The Importance of Time

They say that ‘all good things take time’.  But sometimes you don’t have much time to make a thoroughly knowledgeable decision – particularly when buying property.

Often when we buy a property, we have different ideals and dreams that go along with the purchase.  From our often brief inspection when buying the land, we might put our Potential Goggles on and look at the realm of possibilities. That area would be great for a market garden….oooh, I can grow lots of leafy herbs in this corner or this would be the perfect place for an orchard…so you buy the property along with the lofty dreams and ideals that you have for the place.

Then once you’ve settle in, you often get to know the place, a feel for the seasons and a true understanding of what the property is REALLY like.  The snapshot in time when you viewed the property will likely be vastly different to the rest of the year and the changing seasons. That area that looked perfect for a herb patch in summer is actually a huge frost patch in winter…that amazing orchard location is actually in a high wind spot…or that seemingly perfect location for your market garden is heavily inundated when it rains…

Inundation in paddock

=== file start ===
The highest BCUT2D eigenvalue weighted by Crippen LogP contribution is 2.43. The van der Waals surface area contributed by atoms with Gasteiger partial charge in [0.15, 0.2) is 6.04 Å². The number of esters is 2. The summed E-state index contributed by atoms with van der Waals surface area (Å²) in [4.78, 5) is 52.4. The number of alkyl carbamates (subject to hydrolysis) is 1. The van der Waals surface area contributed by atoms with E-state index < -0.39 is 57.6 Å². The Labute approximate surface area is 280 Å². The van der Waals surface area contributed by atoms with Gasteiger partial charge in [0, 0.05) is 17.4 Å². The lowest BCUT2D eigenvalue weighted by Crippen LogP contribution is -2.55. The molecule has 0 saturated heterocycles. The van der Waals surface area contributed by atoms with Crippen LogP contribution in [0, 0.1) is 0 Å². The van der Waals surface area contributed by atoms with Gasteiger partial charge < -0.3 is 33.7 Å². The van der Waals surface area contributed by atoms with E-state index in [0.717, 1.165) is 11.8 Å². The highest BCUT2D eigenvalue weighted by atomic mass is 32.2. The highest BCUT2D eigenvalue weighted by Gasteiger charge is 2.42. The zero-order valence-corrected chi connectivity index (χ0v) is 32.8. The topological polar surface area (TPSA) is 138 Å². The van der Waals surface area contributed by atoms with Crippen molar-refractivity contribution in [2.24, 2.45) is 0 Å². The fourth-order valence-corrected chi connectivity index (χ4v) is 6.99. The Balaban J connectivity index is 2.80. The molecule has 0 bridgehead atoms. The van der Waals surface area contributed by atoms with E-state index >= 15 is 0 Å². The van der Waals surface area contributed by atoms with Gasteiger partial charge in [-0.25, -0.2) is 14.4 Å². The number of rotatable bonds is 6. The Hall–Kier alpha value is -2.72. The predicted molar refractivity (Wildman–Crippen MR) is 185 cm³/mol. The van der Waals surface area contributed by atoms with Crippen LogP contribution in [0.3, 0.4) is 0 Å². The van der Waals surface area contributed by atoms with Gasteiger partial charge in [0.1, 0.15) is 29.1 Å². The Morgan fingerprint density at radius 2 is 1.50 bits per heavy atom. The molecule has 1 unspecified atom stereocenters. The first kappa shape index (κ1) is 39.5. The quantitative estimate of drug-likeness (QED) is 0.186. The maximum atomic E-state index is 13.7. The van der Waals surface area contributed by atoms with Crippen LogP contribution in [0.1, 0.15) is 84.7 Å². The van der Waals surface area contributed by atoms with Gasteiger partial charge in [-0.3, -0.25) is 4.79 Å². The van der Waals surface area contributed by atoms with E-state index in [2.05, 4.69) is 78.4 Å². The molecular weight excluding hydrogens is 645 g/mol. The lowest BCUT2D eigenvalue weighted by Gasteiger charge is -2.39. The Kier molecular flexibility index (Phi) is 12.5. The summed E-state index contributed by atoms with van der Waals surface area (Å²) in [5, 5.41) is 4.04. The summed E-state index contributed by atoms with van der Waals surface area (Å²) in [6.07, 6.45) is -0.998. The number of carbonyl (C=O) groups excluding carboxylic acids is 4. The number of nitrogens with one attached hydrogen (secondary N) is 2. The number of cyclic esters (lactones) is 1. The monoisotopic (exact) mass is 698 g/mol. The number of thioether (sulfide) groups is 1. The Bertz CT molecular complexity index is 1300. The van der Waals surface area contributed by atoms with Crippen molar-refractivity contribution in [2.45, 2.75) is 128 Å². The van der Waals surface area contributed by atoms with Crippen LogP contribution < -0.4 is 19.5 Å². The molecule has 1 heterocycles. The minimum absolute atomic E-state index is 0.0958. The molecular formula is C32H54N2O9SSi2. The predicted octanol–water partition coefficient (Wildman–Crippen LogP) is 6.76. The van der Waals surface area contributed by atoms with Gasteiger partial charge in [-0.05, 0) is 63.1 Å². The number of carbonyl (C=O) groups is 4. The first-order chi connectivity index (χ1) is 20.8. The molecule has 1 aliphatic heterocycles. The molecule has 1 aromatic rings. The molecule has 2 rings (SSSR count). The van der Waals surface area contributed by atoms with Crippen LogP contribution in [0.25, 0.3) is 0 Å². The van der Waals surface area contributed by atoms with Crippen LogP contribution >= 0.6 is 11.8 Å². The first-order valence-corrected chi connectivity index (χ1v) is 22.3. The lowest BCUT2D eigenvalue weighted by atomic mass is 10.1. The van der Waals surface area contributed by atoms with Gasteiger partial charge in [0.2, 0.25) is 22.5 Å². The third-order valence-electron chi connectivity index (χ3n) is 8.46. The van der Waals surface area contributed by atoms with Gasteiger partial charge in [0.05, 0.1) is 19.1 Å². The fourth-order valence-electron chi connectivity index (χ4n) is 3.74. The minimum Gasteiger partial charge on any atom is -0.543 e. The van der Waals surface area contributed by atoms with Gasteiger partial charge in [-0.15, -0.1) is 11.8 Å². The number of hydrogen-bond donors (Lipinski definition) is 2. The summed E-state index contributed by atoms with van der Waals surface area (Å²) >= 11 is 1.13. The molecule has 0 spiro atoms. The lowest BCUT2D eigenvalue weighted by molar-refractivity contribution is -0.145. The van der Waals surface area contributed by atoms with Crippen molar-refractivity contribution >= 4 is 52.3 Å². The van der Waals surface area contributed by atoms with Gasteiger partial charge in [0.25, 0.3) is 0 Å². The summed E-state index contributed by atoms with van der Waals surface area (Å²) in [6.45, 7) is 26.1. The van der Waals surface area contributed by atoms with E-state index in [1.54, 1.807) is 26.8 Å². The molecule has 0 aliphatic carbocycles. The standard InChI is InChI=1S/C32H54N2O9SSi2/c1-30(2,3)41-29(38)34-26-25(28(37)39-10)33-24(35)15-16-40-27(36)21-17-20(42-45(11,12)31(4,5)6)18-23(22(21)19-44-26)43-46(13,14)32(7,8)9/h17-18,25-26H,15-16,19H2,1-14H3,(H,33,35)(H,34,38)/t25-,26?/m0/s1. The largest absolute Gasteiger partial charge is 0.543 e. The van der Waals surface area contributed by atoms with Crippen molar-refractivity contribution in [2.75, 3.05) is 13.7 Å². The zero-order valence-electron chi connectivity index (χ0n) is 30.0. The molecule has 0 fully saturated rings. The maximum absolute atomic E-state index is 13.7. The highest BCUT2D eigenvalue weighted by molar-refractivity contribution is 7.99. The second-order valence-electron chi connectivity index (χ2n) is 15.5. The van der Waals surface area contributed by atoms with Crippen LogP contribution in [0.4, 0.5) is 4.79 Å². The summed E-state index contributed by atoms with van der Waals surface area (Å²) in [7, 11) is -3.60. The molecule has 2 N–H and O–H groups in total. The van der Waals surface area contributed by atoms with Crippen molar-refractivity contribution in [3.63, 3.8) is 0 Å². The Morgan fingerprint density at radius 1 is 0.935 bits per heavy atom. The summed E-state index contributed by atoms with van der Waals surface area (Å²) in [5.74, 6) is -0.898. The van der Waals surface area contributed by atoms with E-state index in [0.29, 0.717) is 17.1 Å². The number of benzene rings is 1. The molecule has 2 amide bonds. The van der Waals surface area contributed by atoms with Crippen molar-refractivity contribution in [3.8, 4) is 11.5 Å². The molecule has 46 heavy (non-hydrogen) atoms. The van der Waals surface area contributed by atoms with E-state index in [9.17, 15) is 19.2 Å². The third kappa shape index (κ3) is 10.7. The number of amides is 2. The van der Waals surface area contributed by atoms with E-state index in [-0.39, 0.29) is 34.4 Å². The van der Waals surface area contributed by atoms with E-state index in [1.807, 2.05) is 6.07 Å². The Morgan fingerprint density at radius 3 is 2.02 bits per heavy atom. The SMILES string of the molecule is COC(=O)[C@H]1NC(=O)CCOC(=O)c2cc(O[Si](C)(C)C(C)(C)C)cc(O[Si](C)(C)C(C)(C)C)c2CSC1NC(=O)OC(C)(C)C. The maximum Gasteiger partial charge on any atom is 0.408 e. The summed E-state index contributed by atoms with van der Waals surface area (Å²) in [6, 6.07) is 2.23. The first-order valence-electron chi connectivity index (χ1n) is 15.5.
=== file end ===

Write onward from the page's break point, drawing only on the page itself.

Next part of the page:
But that doesn’t mean that all is lost, that the property is useless or that your plans were crap – don’t throw away your Potential Goggles just yet.

One of the key things about Permaculture is the idea of time.  Of taking things slowly, not rushing into planning and implementation but to quietly observe and get a real understanding for the place, the seasons, the energy flows throughout the property and how you can harness, overcome, utilise or minimise them to assist in growing and being super productive!

Some stuff you can change, alter, mitigate and avoid, but there are often other challenges that when viewed in the right way can actually be opportunities.  Is that frosty pocket good for a frost tolerant (or loving) plant like blueberries or apples?  Could you harvest some of that free energy in that windy corridor with a windmill or turbine?  Could that inundated area be turned into an ephemeral waterhole?

Sometimes what you need is a little innovative thinking.

And Time.  Rome wasn’t built in a day…a forest doesn’t happen overnight…and a functioning ecosystem from the soil to the tips of the trees, with all their interrelated parts in between doesn’t just happen in an instant…or a year…or sometimes 5 years.  This is particularly true in our area of Central Victoria, on our heavy alluvial clay soils with minimal drainage, dry and hot conditions in summer, flat topography and windy environment.  There are challenges there that will take time to overcome.

The fun part is working out how to adapt an area or change an idea to get the best out of it, or modify it to overcome the challenges.  That’s where Permaculture can really help in giving you a host of ideas, designs and tools to create the most amazing functioning property of efficiency and productivity.

In Permaculture, it’s a case of working with what you’ve got in the best way possible and making the best of the situation.  And understanding that good things always take time.

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